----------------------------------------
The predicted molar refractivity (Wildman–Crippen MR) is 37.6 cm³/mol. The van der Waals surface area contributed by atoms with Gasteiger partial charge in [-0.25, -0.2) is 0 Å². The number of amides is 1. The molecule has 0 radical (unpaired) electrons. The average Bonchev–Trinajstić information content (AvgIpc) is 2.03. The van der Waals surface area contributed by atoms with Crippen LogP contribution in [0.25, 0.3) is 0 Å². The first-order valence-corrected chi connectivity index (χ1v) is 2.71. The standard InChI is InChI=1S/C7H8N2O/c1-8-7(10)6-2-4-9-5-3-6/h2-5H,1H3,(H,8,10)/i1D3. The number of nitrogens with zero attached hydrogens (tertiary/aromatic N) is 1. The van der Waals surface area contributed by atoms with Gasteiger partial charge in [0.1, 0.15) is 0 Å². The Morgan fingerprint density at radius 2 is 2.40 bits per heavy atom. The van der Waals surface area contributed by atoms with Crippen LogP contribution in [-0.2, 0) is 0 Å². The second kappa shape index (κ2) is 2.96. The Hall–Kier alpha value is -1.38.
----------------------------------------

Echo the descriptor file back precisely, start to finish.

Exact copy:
The predicted molar refractivity (Wildman–Crippen MR) is 37.6 cm³/mol. The van der Waals surface area contributed by atoms with Gasteiger partial charge in [-0.25, -0.2) is 0 Å². The number of amides is 1. The molecule has 0 radical (unpaired) electrons. The average Bonchev–Trinajstić information content (AvgIpc) is 2.03. The van der Waals surface area contributed by atoms with Crippen LogP contribution in [0.25, 0.3) is 0 Å². The first-order valence-corrected chi connectivity index (χ1v) is 2.71. The standard InChI is InChI=1S/C7H8N2O/c1-8-7(10)6-2-4-9-5-3-6/h2-5H,1H3,(H,8,10)/i1D3. The number of nitrogens with zero attached hydrogens (tertiary/aromatic N) is 1. The van der Waals surface area contributed by atoms with Gasteiger partial charge in [0.1, 0.15) is 0 Å². The Morgan fingerprint density at radius 2 is 2.40 bits per heavy atom. The van der Waals surface area contributed by atoms with Crippen LogP contribution in [-0.2, 0) is 0 Å². The second kappa shape index (κ2) is 2.96. The Hall–Kier alpha value is -1.38.